When a man begins to know himself a little, he will see in himself many things that are bound to horrify him. So long as a man is not horrified at himself he knows nothing about himself. A man has seen in himself something that horrifies him. He decides to throw it off, stop it, put an end to it. But however many efforts he makes he feels that he cannot do this, that everything remains as it was. Here he will see his impotence his helplessness and his nothingness, or again when he begins to know himself, a man sees that he has nothing that is that is his own, that is, that all that he has regarded as his own, his views, thoughts, convictions, tastes, habits even faults and vices, all these are not his own but have either been formed through imitation or borrowed from somewhere ready-made.

In feeling this a man may feel his nothingness and in feeling his nothingness a man should see himself as he really is, not for a second, not for a moment, but constantly, never forgetting it. This continual consciousness of his nothingness and of his helplessness will eventually give a man the courage to die, that is to die not merely mentally or in his consciousness, but to die in fact and to renounce actually and forever those aspects of himself which are either unnecessary from the point of view of his inner growth, or which hinder it. These aspects are first of all his false I and then all the fantastic ideas about his individuality, will, consciousness, capacity to do, his powers, initiative determination and so on.

But in order to see a thing always, one must first of all see it even only for a second. All new powers and capacities of realization come always in one and the same way. At first they appear in the form of flashes at rare and short moments. Afterwards they appear more often and last longer until finally, after very long work, they become permanent. The same thing applies to awakening. It is impossible to awaken completely all at once. One must first begin to awaken for short moments but one must die all at once and forever after having made a certain effort, having surmounted a certain obstacle, having taken a certain decision from which there is no going back.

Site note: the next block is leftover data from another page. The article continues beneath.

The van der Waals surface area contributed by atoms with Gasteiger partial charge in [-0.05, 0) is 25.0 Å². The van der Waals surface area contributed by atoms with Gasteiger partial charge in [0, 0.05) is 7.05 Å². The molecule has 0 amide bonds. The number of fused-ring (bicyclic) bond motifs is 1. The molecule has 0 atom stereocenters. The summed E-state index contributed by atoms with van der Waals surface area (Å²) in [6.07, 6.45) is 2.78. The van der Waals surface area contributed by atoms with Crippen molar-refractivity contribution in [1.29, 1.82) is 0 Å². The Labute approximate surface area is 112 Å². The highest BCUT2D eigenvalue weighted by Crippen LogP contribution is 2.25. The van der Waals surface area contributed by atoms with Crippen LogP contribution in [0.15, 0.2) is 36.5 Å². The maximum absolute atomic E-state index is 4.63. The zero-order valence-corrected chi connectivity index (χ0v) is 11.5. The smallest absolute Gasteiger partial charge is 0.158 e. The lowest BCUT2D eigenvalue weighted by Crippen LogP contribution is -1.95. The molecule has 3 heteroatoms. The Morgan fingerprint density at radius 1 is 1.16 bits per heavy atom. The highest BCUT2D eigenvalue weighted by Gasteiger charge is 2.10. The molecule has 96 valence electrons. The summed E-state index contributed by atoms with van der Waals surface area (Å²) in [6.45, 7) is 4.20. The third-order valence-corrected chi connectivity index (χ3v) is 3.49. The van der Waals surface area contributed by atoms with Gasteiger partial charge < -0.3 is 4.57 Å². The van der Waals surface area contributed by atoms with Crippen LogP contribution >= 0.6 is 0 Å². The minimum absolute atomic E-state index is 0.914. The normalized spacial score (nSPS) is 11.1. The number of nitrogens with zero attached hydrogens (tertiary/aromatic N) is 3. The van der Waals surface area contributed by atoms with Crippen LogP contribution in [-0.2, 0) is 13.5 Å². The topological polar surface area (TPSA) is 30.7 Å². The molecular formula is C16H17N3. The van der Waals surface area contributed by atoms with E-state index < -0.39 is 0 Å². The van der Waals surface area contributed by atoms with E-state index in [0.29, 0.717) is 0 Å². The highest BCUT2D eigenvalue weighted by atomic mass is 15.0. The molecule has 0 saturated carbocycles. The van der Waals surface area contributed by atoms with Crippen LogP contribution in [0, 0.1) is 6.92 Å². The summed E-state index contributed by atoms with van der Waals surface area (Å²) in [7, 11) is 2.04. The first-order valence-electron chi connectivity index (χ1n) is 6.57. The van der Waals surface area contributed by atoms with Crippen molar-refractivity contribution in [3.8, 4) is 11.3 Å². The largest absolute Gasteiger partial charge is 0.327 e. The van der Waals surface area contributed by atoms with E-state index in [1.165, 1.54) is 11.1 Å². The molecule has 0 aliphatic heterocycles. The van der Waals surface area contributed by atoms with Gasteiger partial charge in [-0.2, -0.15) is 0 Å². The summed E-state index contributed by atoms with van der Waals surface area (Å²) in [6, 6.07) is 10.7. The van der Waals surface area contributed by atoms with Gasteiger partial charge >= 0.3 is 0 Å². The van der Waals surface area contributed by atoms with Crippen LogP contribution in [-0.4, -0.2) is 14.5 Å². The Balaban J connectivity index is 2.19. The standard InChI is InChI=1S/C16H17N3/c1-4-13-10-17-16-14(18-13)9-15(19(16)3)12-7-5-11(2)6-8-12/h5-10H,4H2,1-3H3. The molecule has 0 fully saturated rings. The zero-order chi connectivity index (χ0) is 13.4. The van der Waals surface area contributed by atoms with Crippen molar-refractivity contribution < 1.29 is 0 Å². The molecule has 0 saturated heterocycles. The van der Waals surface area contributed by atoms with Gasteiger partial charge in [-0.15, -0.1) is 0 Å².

This would be difficult, even impossible for a man if it were not for the slow and gradual awakening which precedes it. But there are a thousand things which prevent a man from awakening and which keep him in the power of his dreams. In order to act consciously with the intention of awakening, it is necessary to know the nature of the forces which keep man in the state of sleep."

And so that all relates back to what Paul is saying. Gurdjieff goes into a bit more detail. We've got more of Gurdjieff's writings about the actual examples that can be reflected back to me of my own state of sin, my own death, my own condemnation to mortality. These are all examples that I have to then see in myself. All of these things that I see in myself are the awakening. I have to see them before I can die.

So this is the process that Paul's talking about, presenting like new members of the church or outsiders with this vision of themselves. It's a vision not necessarily at first specifically of all their own flaws, but that will be a necessary part of the process. It's like you have to have the knowledge first. You have to have the awareness of what the reality of the situation is. That can be presented in a lecture like Gurdjieff was doing or in a group talk like Paul and his congregations were doing. Then you start seeing things in yourself. You start seeing glimpses of yourself. You get reflections of yourself as the people who are engaged in this process can then reflect that back to you. You get a vision of who you really are, what you're really like, your hidden motivations, the things that you won't admit to yourself, that you won't admit to others.

Elan: I'm going to interrupt you Harrison because this really comes down to the crux of self work and the difficulty of seeing oneself and being honest with oneself about one's motivations and what one's actions are truly informed by. So we're talking about this from the outside, right? Presumably everyone who's listening to this has more than just an intellectual interest in how this actually works because aside from reading Gurdjieff or going to a church or some kind of religious congregation with some kind of strong, powerful, righteous individual, or going to therapy, what is this experience individually? How do you do it without the interaction of a group of people that you're in touch with who are attempting to be honest and to show you your ways?